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Publication numberUS7222332 B2
Publication typeGrant
Application numberUS 10/280,242
Publication dateMay 22, 2007
Filing dateOct 24, 2002
Priority dateOct 24, 2002
Fee statusLapsed
Also published asCN1499379A, CN100414517C, US20040083455
Publication number10280242, 280242, US 7222332 B2, US 7222332B2, US-B2-7222332, US7222332 B2, US7222332B2
InventorsMichael Karl Gschwind, Kathryn M. O'Brien, John Kevin O'Brien, Valentina Salapura
Original AssigneeInternational Business Machines Corporation
Export CitationBiBTeX, EndNote, RefMan
External Links: USPTO, USPTO Assignment, Espacenet
Method and apparatus for overlay management within an integrated executable for a heterogeneous architecture
US 7222332 B2
Abstract
The present invention provides for creating and employing code and data partitions in a heterogeneous environment. This is achieved by separating source code and data into at least two partitioned sections and at least one unpartitioned section. Generally, a partitioned section is targeted for execution on an independent memory device, such as an attached processor unit. Then, at least two overlay sections are generated from at least one partition section. The plurality of partition sections are pre-bound to each other. A root module is also created, associated with both the pre-bound plurality of partitions and the overlay sections. The root module is employable to exchange the at least two overlay sections between the first and second execution environments. The pre-bound plurality of partition sections are then bound to the at least one unpartitioned section. The binding produces an integrated executable.
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Claims(36)
1. A method for creating and employing overlays to operate in a heterogeneous Instruction Set Architecture, comprising:
separating information into at least two partitioned sections and at least one unpartitioned section;
targeting the at least one unpartitioned section to a first execution environment;
targeting a plurality of the at least two partitioned sections to a second execution environment;
wherein targeting comprises preparing code for execution in either the first or the second execution environment;
generating at least two overlay sections from at least one partitioned section of the at least one partitioned section;
pre-binding the plurality of partitioned sections to each other, wherein pre-binding comprises at least associating a particular data section of a plurality of data sections with a particular partitioned code section;
creating a root module, associated with both the pre-bound plurality of partitions and the overlay sections, employable to exchange the at least two overlay sections between the first and second execution environments;
binding the pre-bound plurality of partition sections to the at least one unpartitioned section; and
creating an integrated executable.
2. The method of claim 1, wherein the step of binding further comprises resolving references of the pre-bound partitions.
3. The method of claim 1, further comprising employing the root module employable to swap the plurality of partitions between the first and second execution environment.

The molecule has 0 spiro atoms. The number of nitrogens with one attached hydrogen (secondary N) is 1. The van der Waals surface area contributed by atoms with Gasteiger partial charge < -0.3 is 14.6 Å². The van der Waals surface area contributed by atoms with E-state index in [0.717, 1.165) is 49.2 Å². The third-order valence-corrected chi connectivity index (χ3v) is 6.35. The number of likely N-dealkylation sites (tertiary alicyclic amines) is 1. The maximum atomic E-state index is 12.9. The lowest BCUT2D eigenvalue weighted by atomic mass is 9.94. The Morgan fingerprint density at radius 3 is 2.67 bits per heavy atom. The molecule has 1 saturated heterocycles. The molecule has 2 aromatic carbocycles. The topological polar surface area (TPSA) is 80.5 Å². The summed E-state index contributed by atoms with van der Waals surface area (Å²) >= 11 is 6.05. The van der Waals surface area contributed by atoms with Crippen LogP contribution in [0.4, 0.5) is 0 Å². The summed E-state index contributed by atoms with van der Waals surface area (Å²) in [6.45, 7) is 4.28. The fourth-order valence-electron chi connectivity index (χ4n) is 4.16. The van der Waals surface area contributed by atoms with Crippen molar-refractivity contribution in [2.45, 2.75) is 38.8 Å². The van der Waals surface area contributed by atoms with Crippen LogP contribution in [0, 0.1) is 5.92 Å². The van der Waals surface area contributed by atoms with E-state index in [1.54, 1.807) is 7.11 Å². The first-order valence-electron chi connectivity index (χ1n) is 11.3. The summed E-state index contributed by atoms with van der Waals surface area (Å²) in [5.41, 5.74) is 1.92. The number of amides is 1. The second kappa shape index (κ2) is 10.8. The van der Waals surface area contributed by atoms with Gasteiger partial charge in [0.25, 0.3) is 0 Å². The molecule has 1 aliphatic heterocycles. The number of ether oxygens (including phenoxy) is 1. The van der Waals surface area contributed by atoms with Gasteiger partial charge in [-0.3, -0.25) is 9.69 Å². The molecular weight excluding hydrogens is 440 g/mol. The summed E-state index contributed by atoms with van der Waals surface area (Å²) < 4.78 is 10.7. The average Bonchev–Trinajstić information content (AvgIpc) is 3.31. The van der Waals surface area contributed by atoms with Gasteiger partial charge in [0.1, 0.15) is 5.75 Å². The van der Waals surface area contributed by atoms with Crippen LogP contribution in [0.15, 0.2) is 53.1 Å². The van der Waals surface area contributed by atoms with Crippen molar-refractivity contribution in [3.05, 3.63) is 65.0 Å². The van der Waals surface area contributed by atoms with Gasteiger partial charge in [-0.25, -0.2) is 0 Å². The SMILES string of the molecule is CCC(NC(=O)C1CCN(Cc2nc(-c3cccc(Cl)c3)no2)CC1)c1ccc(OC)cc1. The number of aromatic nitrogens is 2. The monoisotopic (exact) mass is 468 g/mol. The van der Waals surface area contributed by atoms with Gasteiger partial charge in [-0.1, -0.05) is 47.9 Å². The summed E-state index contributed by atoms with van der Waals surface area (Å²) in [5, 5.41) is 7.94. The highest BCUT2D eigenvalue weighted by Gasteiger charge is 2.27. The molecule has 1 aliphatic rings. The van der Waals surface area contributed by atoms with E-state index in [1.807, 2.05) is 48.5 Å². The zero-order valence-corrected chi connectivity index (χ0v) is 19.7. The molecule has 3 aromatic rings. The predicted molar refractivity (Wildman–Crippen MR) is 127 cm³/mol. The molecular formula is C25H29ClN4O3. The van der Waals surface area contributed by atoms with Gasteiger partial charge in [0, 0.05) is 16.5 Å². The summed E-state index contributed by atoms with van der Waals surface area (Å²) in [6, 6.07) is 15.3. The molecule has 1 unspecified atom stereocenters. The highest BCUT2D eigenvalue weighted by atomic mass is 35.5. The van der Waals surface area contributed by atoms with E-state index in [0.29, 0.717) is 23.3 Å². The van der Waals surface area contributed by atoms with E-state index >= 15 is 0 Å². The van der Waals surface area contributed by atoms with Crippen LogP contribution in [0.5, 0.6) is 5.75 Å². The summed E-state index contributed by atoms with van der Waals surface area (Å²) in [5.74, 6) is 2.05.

4. The method of claim 1, wherein the step of partitioning information further comprises partitioning code.
5. The method of claim 1, wherein the step of partitioning information further comprises partitioning data.
6. The method of claim 3, wherein the step of partitioning further comprises employing user-defined programs.
7. The method of claim 1, wherein the step of partitioning employs a compiler.
8. The method of claim 1, wherein the step of partitioning information further comprises generating a code partition employable to overlay a second code partition in the second execution environment.
9. The method of claim 1, wherein the binding further comprises inserting relocation information.
10. The method of claim 1, wherein the step of creating a root module occurs during a compilation.
11. The method of claim 1, wherein the step of creating a root module occurs after compilation.
12. The method of claim 1, wherein the step of creating a root module further comprises targeting the root module to an attached processor unit.
13. The method of claim 1, wherein the step of creating a root module further comprises inserting memory flow commands employable to affect a data transfer of the partitions between the first and second execution environments into the root module.
14. A method for generating and managing a root module in an attached processor unit of a heterogeneous computing environment comprising at least a first execution environment and a second execution environment, the method comprising:
creating two or more overlays from at least a part of two or more partitioned code sections;
creating the root module employable to control the execution of the two or more overlays in the attached processor unit, and the root module is further employable for execution in the attached processor unit, the attached processor unit operating in the second execution environment;
wherein the root module is further employable to effect a transfer of code from the first execution environment to the second execution environment;
identifying one or more common shared data components between the at least two or more overlays;